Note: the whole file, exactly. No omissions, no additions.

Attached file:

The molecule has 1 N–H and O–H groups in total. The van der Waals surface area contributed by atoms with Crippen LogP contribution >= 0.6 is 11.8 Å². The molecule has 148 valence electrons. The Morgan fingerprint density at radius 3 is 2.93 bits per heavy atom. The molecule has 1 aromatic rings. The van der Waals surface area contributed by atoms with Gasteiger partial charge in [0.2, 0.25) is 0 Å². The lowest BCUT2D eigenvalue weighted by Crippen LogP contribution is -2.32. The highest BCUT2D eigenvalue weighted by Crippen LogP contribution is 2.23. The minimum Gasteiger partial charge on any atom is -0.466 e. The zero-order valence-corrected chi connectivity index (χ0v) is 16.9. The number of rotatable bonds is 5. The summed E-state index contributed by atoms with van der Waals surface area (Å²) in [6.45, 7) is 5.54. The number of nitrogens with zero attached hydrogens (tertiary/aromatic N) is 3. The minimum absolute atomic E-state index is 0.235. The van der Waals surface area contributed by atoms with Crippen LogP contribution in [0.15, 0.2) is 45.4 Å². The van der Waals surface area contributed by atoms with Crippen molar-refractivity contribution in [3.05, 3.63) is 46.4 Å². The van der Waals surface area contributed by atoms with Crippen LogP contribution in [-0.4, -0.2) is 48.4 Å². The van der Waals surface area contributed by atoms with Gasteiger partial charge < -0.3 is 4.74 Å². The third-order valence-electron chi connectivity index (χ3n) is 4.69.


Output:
The molecule has 1 N–H and O–H groups in total. The van der Waals surface area contributed by atoms with Crippen LogP contribution >= 0.6 is 11.8 Å². The molecule has 148 valence electrons. The Morgan fingerprint density at radius 3 is 2.93 bits per heavy atom. The molecule has 1 aromatic rings. The van der Waals surface area contributed by atoms with Gasteiger partial charge in [0.2, 0.25) is 0 Å². The lowest BCUT2D eigenvalue weighted by Crippen LogP contribution is -2.32. The highest BCUT2D eigenvalue weighted by Crippen LogP contribution is 2.23. The minimum Gasteiger partial charge on any atom is -0.466 e. The zero-order valence-corrected chi connectivity index (χ0v) is 16.9. The number of rotatable bonds is 5. The summed E-state index contributed by atoms with van der Waals surface area (Å²) in [6.45, 7) is 5.54. The number of nitrogens with zero attached hydrogens (tertiary/aromatic N) is 3. The minimum absolute atomic E-state index is 0.235. The van der Waals surface area contributed by atoms with Crippen LogP contribution in [0.15, 0.2) is 45.4 Å². The van der Waals surface area contributed by atoms with Crippen molar-refractivity contribution in [3.05, 3.63) is 46.4 Å². The van der Waals surface area contributed by atoms with Crippen LogP contribution in [-0.4, -0.2) is 48.4 Å². The van der Waals surface area contributed by atoms with Gasteiger partial charge < -0.3 is 4.74 Å². The third-order valence-electron chi connectivity index (χ3n) is 4.69.